Remember what I said a month or two back? Free comes at a price, but at the price of lumber these days one might be willing to pay the price of a bit of sweat* and chainsaw gas for free lumber. Whether it is worth the wear and tear on the chainsaw is debatable, but who does a realistic cost-benefit analysis on a hobby? On something you were going to do anyway?
I watched a video on YouTube. How many stories are going to start that way? The guy was testing a cheap, simple sawmilling attachment that he used to make a square timber. So I went on Amazon and bought one Lumber Cutting Guide (Canada)Lumber Cutting Guide (USA Link) or one which looked like the one he tested. It arrived and I chose a windfall spruce discovered during my path building. I slapped the attachment on my chainsaw, carefully mounted a couple of reference 2x4’s on the log and screwed a straight 2x6 on top and spent two afternoons cutting. After each cut I would unscrew the 2x6 and re-screw it in the next spot to give me the desired thickness of lumber. The first afternoon went well enough. The second afternoon I changed the saw to a ripping chain. Things went even better.
Here’s what I learned.
The attachment was sturdy and well made. It came with hardware for and instructions on how to mount it to the chainsaw bar. There is a guide strip that can be attached to use a variety of sizes of guide lumber. Out of the box it fits a 2x6 without the guide strip.
You can use the supplied setscrews. They are tricky. You have to make sure they are tight enough not to slip while keeping in mind you don’t know how strong the clamp is. It might be cast steel it might be a forging. I don't know. That would make a difference on how much tightening it can stand. Keep in mind that the consequences of too loose can be a destroyed chain. I guess I found the "just right" for my sessions.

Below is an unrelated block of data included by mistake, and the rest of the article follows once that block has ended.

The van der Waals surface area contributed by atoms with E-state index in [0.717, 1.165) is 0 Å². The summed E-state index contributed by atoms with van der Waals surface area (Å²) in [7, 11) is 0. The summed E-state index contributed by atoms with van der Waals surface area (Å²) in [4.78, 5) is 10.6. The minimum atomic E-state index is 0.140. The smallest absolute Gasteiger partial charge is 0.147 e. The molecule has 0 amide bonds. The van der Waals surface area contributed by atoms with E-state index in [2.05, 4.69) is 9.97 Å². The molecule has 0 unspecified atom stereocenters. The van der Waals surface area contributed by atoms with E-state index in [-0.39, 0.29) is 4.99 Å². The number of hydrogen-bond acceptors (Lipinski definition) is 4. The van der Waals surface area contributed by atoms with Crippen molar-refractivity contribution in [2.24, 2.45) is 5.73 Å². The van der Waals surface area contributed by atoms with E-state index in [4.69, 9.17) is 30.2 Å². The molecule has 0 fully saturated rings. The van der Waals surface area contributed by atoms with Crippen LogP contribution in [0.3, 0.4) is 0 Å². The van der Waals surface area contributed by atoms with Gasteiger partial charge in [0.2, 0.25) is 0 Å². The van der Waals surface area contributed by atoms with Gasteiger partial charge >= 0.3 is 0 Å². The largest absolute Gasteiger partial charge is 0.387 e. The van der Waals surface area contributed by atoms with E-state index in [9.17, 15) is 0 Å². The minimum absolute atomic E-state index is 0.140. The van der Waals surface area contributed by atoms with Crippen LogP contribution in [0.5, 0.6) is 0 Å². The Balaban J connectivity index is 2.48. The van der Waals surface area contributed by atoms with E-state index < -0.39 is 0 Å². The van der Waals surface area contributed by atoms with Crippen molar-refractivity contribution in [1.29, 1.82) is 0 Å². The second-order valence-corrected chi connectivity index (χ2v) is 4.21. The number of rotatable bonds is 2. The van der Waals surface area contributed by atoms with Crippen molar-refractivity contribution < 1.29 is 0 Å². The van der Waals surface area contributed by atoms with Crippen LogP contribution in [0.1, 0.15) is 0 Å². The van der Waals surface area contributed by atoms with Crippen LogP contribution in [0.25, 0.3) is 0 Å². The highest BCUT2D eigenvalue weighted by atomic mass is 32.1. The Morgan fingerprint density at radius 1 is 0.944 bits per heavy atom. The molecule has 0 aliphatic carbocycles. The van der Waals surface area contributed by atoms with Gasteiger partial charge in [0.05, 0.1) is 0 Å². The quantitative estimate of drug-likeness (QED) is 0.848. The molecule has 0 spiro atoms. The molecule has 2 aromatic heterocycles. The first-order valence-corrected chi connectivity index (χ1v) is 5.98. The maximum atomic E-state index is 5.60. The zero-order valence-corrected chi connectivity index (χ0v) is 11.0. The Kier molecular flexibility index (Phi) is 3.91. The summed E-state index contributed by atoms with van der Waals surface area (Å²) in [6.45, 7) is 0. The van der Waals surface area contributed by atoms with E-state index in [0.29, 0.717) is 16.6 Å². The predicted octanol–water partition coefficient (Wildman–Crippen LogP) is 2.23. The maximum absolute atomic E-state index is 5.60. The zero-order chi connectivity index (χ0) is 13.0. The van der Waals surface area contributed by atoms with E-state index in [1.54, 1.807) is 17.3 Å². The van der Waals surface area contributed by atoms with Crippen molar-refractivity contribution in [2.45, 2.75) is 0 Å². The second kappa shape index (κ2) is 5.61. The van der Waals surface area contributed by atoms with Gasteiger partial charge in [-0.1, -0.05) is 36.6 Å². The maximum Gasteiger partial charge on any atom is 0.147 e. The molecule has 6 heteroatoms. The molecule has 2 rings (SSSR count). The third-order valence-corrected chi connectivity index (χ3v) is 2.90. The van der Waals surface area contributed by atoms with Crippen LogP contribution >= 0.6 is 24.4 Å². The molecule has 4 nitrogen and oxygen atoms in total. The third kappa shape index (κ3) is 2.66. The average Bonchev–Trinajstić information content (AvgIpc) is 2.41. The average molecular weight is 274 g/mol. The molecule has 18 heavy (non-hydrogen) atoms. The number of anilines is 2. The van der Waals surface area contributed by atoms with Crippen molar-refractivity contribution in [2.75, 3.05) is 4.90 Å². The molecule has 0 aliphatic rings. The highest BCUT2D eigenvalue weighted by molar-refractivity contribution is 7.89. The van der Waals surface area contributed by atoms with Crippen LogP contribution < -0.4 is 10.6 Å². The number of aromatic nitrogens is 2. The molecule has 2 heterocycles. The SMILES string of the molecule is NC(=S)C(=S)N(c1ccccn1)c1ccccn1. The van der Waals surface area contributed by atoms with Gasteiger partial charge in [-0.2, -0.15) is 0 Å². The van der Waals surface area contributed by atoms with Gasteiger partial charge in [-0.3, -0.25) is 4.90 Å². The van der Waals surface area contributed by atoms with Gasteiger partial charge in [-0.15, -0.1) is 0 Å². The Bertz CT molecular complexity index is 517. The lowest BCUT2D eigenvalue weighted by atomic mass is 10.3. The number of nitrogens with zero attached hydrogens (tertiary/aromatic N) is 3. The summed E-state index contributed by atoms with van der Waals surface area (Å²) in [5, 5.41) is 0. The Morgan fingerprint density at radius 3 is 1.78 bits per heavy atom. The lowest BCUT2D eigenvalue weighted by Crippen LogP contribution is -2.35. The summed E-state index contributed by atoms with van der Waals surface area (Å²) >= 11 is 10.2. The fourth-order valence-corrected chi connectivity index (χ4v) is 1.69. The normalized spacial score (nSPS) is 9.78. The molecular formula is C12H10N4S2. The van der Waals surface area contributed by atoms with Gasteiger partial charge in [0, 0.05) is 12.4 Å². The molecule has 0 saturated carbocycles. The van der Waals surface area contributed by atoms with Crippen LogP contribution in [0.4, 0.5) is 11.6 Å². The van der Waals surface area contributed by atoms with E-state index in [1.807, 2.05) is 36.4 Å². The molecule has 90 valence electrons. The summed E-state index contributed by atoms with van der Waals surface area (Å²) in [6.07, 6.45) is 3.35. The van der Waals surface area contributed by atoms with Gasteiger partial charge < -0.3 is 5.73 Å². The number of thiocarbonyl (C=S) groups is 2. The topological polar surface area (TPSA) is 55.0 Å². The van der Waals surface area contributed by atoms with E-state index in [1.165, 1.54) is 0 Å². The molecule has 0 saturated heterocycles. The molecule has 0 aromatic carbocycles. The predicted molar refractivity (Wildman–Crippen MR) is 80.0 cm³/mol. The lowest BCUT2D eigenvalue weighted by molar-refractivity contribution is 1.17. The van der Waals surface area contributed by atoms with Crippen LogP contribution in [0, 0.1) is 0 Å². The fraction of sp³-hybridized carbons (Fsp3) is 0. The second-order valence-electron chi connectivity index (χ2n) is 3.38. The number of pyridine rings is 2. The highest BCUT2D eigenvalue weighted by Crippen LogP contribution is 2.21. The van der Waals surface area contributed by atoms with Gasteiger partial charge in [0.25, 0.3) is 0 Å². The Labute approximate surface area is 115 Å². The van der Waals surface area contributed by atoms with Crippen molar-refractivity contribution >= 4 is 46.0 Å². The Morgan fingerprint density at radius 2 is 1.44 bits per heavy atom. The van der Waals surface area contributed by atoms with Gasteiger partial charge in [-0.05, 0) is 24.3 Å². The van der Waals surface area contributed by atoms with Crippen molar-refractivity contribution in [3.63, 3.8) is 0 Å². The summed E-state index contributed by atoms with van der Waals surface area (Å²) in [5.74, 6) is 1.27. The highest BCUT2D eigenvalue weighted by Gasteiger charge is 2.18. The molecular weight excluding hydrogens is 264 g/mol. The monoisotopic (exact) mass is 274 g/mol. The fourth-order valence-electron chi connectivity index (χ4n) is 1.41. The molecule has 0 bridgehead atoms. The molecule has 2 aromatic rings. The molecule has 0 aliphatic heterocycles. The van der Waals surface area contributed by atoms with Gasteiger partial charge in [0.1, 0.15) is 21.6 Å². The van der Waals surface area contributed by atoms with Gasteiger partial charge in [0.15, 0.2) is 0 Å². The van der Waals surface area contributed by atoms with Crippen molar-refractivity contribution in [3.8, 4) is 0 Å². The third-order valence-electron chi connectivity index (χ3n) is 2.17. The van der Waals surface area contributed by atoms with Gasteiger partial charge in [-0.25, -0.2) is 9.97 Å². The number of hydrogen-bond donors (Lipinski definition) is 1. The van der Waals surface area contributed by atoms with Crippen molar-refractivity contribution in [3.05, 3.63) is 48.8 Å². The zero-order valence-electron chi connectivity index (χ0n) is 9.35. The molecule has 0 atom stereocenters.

Also supplied were some bolts. They require you drill a couple of holes in the bar. No biggy, but I was impatient and went with fast. It worked. For now. On to the cutting.
My saw was powerful enough and the bar long enough. This was the second section of the windfall. I had cut the first up for firewood. You’d need a monster saw to make lumber of that diameter trunk. It took two afternoons to cut the piece I selected for lumber.
The clamp on the sawmilling attachment I was testing was not at a perfect right angle to the plane of the bar. It was out by around 1-1/2 to 2 degrees. This doesn’t affect anything as long as you are making slabbing cuts in one direction. If you start cutting the reverse direction to remove slabs from the other side of the log or if you go to square things up it makes a big difference. The clamp is hard, machined metal. I can’t see a practical way of the hobbyist to touch up the surface to square up the mounting surface. I do think if a person went with the bolt on mounting method and did a bit of shimming that it would work fine. I will try that next spring and report back. In the meantime there are other windfalls to be cut up and stacked for next year’s firewood. Play time is over for now.